New Theory: Women Menstruate To Protect Ourselves From Babies

A Series of Fallopian Tubes

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Why humans (and most primates, some bats, and elephant shrews) menstruate is a question that many have attempted to answer in some way… some explanations more convincing than others. The downsides to menstruation (the process of shedding the endometrium of the uterus that was built up in anticipation of the possibility of the implantation of a fertilized egg); “throwing away a substantial amount of blood and tissue,” “leaving a blood trail or filling a delicate orifice with dying tissue” in a “world full of predators and disease,” not to mention the menstrual cycle’s “uncomfortable, awkward, and sometimes debilitating” symptoms; seem to necessitate a strong explanation for the evolution of the feature. Not only is it hard to find a theory that explains why just a few mammals find it more evolutionarily advantageous to menstruate, it’s difficult to come up with a theory that explains why all those other mammals haven’t found it more efficient as well.

Says PZ Meyers:

There are many explanations floating around. One is that it’s a way to flush out nasty pathogens injected into the reproductive tract by ejaculating males — but that phenomenon is ubiquitous, so you have to wonder why only a few species bother. Another explanation is that it’s more efficient to get rid of the endometrium when not using it, than to maintain it indefinitely; but this is a false distinction, because other mammals don’t maintain the endometrium, they just build it up in response to fertilization. And finally, another reason is that humans have rather agressive embryos that implant deeply and intimately with the mother’s tissues, and menstruation “preconditions” the uterine lining to cope with the stress. There is, unfortunately, no evidence that menstruation provides any boost to the ‘toughness’ of the uterus at all.

However, new research has a variation on that last explanation that Meyers finds quite plausible. In a nutshell, humans, other primates, bats, and elephant shrews menstruate in order to protect the mother from the particularly intense demands on her system from the growing fetus akin to those species.

The mother and fetus have an adversarial relationship: mom’s best interest is to survive pregnancy to bear children again, and so her body tries to conserve resources for the long haul. The fetus, on the other hand, benefits from wresting as much from mom as it can, sometimes to the mother’s detriment. The fetus, for instance, manipulates the mother’s hormones to weaken the insulin response, so less sugar is taken up by mom’s cells, making more available for the fetus.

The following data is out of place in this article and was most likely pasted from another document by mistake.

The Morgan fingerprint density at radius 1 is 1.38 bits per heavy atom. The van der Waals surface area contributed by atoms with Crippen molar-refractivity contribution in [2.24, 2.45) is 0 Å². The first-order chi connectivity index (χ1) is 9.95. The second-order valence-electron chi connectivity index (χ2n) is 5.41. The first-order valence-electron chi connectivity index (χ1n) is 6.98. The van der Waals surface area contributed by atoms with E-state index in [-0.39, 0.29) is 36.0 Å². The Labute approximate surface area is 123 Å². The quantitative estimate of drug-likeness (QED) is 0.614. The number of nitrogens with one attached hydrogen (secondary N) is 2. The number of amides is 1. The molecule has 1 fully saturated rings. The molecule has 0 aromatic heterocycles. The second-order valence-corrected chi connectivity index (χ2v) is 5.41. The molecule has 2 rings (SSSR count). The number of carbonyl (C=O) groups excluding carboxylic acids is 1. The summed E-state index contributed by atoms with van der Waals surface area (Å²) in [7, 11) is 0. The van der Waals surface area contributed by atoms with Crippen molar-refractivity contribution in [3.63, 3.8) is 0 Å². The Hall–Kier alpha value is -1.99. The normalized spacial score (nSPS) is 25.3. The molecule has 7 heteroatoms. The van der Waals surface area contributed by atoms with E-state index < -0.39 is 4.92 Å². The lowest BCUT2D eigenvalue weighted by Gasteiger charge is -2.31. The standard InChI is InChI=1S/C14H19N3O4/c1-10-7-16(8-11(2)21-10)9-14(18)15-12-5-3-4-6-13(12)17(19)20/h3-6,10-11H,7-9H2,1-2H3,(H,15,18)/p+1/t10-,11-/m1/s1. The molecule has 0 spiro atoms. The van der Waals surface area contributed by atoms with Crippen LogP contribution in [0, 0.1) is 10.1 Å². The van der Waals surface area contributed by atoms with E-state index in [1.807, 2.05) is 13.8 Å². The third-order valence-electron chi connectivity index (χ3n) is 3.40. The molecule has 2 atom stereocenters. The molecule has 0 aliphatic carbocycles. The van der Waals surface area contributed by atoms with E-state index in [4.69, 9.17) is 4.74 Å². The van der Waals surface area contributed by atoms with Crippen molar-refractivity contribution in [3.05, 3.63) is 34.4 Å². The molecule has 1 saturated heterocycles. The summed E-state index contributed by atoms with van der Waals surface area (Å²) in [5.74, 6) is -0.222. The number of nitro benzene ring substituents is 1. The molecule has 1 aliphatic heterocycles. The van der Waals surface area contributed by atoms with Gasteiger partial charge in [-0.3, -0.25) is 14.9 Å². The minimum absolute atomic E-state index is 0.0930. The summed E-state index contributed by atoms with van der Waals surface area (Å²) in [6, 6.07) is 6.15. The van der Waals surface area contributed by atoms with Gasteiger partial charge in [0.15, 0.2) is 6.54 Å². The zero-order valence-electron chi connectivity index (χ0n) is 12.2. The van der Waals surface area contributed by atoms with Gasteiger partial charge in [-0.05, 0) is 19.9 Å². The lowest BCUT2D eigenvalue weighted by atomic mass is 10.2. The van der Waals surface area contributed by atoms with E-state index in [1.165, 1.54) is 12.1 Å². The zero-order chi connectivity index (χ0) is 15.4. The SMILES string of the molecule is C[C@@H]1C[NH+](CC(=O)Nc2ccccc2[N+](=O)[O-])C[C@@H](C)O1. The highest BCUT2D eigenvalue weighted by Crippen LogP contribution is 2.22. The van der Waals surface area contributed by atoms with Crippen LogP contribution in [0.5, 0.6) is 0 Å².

Within the mammals, there is variation in how deeply the fetus sinks its placental teeth into the uterus… The most invasive are hemochorial, and actually breach maternal blood vessels. Humans are hemochorial. All of the mammalian species that menstruate are also hemochorial.

That’s a hint. Menstruation is a consequence of self-defense. Females build up that thickened uterine lining to protect and insulate themselves from the greedy embryo and its selfish placenta.

All mammal species require tissue for the fertilized egg to implant in, but the thickening of uterine walls in most mammals is triggered by the fertilized embryo, like Bilbo Baggins getting an unexpected party from some very rowdy dwarves. In species where the embryo/mother connection is particularly invasive and has a large impact on the mother’s health, the theory states that is these species have found it evolutionarily advantageous to thicken the endometrium preemptively on a regular basis (much like a wiser Bilbo Baggins getting everything ready for his long awaited 111th birthday party). And like any party, if no one shows up, all the decorations you put up can’t just stay on the uterine walls.

Researchers Emera D, Romero R, and Wagner G have even proposed an explanation for exactly how menstruation would have evolved according to their theory of why it is actually advantageous, which Meyers elaborates on. It certainly seems like a great argument to support the safety of birth control options that actually eliminate menstruation to me.

(Free Thought Blogs via Skepchick.)


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